We had a tropical storm in NY two weeks ago and as part of cleaning up the yard and bringing the BBQ back onto the deck, I hurt my back. I have a cranky SI joint to begin with, but one false move while lifting the BBQ and I really threw it out. I was hobbled for two days and sought treatment from two of the best manual therapists I know - Vinny and Sinead. They did their best to free me up, but something like this doesn't heal overnight. It took some time for the inflammation to calm down. When the race rolled around Saturday morning I was feeling better, but not near 100%.
Wingman did his usual awesome job of putting my race number on the bike. He is meticulous when it comes to cutting down the number to the right size and can attach it smoothly so it doesn't interfere with me.
The Beast - locked, loaded, and ready to roll
Badges?!?! We don't need no stinkin' badges.......
I grabbed my wetsuit and walked to the beach with the Wingman. As soon as I put on the wetsuit, my back felt great. It compressed my pelvis enough to support it. Had I known how good I would feel I would have worn the wetsuit all week. I got into the water to warm up. First thing I noticed was the color of the water. Like I told my friend Kari, it looked like the color of iced tea and I don't mean that as a compliment. Her mother told me that was because of the high levels of iron in the water. Well, if I had an iron deficiency issue prior to the swim, this would take care of it.
The water temp was nice and I couldn't wait to get started. I was looking forward to putting down the hammer on the bike and the swim was acting as a warmup. There were three waves and I was in the last one. When it was my turn to enter the water, I tried to line up in a good spot - not too far back, not too far forward. When the siren went off, I went into the water and started my swim. First thing I noticed was it was crowded. The first turn was probably 100 yards out so I took it easy and then after the turn I tried to find my line. I could see that I was swimming in a pack of women. They were lined up off my right shoulder and trying to push me left. I held my line, but it was a very physical swim. I didn't want to expend too much energy trying to break loose too early since there was another pack ahead. Each time I came to a buoy they tried to push me into the buoy. I would use my left arm to push the buoy aside so I could get through. At times I could also feel someone swimming across my legs. WTF?!?! It wasn't like they would hit my leg with an arm. They would swim over my legs. That forced me to increase my kicking a little to get the point across that I was not to be used as a shortcut.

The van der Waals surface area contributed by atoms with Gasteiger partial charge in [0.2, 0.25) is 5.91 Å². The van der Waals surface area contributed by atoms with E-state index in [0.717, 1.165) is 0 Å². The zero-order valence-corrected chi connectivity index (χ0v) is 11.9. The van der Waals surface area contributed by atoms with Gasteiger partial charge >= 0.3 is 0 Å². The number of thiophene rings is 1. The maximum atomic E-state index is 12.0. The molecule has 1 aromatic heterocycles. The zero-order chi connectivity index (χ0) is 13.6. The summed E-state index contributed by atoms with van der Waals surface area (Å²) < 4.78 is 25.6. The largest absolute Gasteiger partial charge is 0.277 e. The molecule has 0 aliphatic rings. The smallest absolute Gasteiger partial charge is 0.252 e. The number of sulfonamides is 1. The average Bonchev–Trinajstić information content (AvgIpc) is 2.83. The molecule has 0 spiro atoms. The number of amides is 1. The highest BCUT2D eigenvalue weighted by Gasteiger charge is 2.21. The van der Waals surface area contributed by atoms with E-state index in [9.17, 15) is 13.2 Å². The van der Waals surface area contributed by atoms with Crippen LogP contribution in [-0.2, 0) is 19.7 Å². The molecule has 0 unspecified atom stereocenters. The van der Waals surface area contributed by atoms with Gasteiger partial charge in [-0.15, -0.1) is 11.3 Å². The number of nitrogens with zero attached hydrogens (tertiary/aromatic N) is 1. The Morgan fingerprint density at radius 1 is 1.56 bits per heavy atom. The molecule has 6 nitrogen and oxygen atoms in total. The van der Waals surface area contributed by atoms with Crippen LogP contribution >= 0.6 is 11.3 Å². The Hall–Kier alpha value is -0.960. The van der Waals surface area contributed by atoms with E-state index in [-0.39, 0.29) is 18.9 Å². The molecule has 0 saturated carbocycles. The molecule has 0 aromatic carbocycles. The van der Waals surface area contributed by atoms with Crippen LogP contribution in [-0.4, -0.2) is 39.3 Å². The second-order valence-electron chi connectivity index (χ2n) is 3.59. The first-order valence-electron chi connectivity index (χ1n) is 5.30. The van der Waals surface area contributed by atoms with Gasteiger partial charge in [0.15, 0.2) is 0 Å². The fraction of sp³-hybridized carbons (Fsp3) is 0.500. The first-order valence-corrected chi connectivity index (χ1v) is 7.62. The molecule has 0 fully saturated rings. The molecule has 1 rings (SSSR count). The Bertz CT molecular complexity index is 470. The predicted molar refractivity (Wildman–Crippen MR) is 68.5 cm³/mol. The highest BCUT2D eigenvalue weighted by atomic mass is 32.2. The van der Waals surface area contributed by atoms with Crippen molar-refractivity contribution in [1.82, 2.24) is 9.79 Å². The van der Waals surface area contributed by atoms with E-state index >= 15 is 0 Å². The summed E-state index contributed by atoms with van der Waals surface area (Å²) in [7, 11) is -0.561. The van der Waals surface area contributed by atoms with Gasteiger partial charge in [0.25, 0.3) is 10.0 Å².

I kept my stroke nice and steady and well before the swim turn around I had lost the women near me. They fell back and now I had some room to swim. When I reached the turn around, it was setup like a u-turn. What a disaster that was. It really should have been two left turns instead of one. Clearly people on the swim lost their minds at the turn and did a breast stroke to get around. I swam a little wide to keep up my pace and not slow down. I still felt great in the water. I made every effort to not swallow water since who knows what's in Jersey water. At some point on the return trip I noticed that I was alone in the water. I looked around to be sure that I was still on course. I could see that I was fine and getting closer to the beach. I kept up my stroke pace and before I knew it I was standing up to exit the water. I peeked at my watch and saw I had a decent swim time. It was the 2nd fastest time in four half iron distance swims so I was pretty happy. Especially since this was the most physical swim I've ever participated in.
I eased my way into T1. I didn't want to risk running and jarring my back. I got to my rack and got the wetsuit off. I wanted to change into a cycling jersey instead of a tri top for the ride. I never realized just how hard it was to get a top over a wet body. I finally won the battle and finished my transition. I got out to the bike mount area and hopped on to start the ride.
Just starting the bike ride and I'm sucking my gut in to support my back
Due to the storm two weeks ago, the race director had to change to bike course from a one loop to a two loop course. As part of the change, the length increased from 56 to ~57.5 miles. The course is relatively flat and my goal was to use the first loop to warm up and check out the course and then really bring it home on the second loop. I felt great on the course. The road conditions were decent and there was virtually no wind. I settled into my aeroposition and kept an ear out for my alerts. I have my bike computer set to alert me for every lap. I defined a lap as 5 miles which, depending on my speed, is anywhere from 15 to 16 minutes. Each time the lap alert went off I took a drink or had something to eat. I knew if I was going to have a good bike split and really drop the hammer I would have to nail my nutrition.
I found myself passing quite a few people and hardly getting passed. I was feeling strong and powerful on the ride. I looked over my power numbers and saw that I was far from burning myself out. What was strange was that I was riding pretty fast, but my numbers weren't up where they usually were. I was wearing an aero helmet and that would save you some watts but I think with my back issues, I was not going to generate as much power as I usually do. I just kept my focus on the road ahead and pacing myself.